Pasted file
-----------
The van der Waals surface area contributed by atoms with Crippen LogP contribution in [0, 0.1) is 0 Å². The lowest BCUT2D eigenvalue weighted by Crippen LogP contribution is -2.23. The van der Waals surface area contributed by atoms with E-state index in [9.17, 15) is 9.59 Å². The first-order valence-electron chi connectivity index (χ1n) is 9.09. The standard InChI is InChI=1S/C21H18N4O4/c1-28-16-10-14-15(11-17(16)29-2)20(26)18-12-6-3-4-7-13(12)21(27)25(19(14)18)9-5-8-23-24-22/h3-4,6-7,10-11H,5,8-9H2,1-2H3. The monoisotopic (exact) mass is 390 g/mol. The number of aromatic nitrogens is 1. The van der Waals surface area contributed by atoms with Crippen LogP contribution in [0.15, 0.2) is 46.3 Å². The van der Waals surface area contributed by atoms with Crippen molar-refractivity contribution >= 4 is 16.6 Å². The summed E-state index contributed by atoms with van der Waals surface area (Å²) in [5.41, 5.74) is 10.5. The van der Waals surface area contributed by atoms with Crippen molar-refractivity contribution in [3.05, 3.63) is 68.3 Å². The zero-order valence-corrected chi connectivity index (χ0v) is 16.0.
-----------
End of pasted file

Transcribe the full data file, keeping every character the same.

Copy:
The van der Waals surface area contributed by atoms with Crippen LogP contribution in [0, 0.1) is 0 Å². The lowest BCUT2D eigenvalue weighted by Crippen LogP contribution is -2.23. The van der Waals surface area contributed by atoms with E-state index in [9.17, 15) is 9.59 Å². The first-order valence-electron chi connectivity index (χ1n) is 9.09. The standard InChI is InChI=1S/C21H18N4O4/c1-28-16-10-14-15(11-17(16)29-2)20(26)18-12-6-3-4-7-13(12)21(27)25(19(14)18)9-5-8-23-24-22/h3-4,6-7,10-11H,5,8-9H2,1-2H3. The monoisotopic (exact) mass is 390 g/mol. The number of aromatic nitrogens is 1. The van der Waals surface area contributed by atoms with Crippen LogP contribution in [0.15, 0.2) is 46.3 Å². The van der Waals surface area contributed by atoms with Crippen molar-refractivity contribution >= 4 is 16.6 Å². The summed E-state index contributed by atoms with van der Waals surface area (Å²) in [5.41, 5.74) is 10.5. The van der Waals surface area contributed by atoms with Crippen molar-refractivity contribution in [3.05, 3.63) is 68.3 Å². The zero-order valence-corrected chi connectivity index (χ0v) is 16.0.